Evidence-base: Visual impairment (VI) is a well- established risk factor for falls. Compared with normal-sighted people, people with VI are almost twice as likely to fall and have recurrent falls with subsequent fractures.1 Poor vision is commonly under-recognised, and elderly patients often fail to attend for free NHS eye examinations. The NICE guideline on falls prevention recommends that all patients undergoing falls assessment are screened for visual impairment.2
Change-strategies: The initial audit assessed current visual assessments and follow up in patients undergoing falls assessment in a day hospital, by prospective case note review over an 8 week period. Following this, an education session on a newly designed assessment tool, referral pathway guideline and provision of a standardised referral letter to optometry services, was delivered to the multidisciplinary day hospital team. A re-audit was then conducted over the same time frame and statistical analysis performed.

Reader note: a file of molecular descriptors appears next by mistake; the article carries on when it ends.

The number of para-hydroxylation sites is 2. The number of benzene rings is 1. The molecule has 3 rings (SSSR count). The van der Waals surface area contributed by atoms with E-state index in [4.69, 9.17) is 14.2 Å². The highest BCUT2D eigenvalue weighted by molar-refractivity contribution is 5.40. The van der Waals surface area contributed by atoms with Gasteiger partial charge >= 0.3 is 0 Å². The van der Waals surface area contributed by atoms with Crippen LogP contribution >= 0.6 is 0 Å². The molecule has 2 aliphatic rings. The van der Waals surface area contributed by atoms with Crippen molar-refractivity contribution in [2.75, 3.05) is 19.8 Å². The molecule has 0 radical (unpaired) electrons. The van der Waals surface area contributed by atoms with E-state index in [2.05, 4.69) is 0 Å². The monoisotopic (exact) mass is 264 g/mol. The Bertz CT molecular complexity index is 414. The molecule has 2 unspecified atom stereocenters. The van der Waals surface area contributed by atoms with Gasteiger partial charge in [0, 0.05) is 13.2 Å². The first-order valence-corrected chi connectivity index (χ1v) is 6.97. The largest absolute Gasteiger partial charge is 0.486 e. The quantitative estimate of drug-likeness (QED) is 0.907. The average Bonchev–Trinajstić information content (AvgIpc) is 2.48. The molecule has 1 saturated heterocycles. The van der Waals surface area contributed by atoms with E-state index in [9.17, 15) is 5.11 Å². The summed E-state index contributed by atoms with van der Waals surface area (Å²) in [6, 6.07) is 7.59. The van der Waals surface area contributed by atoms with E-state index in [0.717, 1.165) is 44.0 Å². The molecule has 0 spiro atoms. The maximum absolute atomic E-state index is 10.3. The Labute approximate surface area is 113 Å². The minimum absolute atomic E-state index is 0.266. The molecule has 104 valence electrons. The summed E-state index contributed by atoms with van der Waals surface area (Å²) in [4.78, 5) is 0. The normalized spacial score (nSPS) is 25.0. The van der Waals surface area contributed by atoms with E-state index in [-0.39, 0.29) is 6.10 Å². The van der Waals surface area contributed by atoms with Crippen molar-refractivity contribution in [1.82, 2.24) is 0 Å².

Change effects: 'There were 87 patients in Cycle 1, and 99 patients in Cycle 2. Following the intervention, significantly more patients underwent assessment of visual acuity (99% vs 87%, p = 0.0023). Of those identified with VI, there was a significant improvement in referral to optometry services (55% vs 33%, p = 0.0028) and less patients with VI were discharged from the day hospital without any follow-up (7% vs 33%, p = 0.0001).
Conclusions: The interventions that were introduced led to a statistically significant improvement in the assessment of visual acuity. More patients identified with visual impairment were referred for ongoing assessment by their optometrist and fewer patients were left without follow-up. These results were presented back to the day hospital team in order to reinforce the new protocols for assessment and onward referral.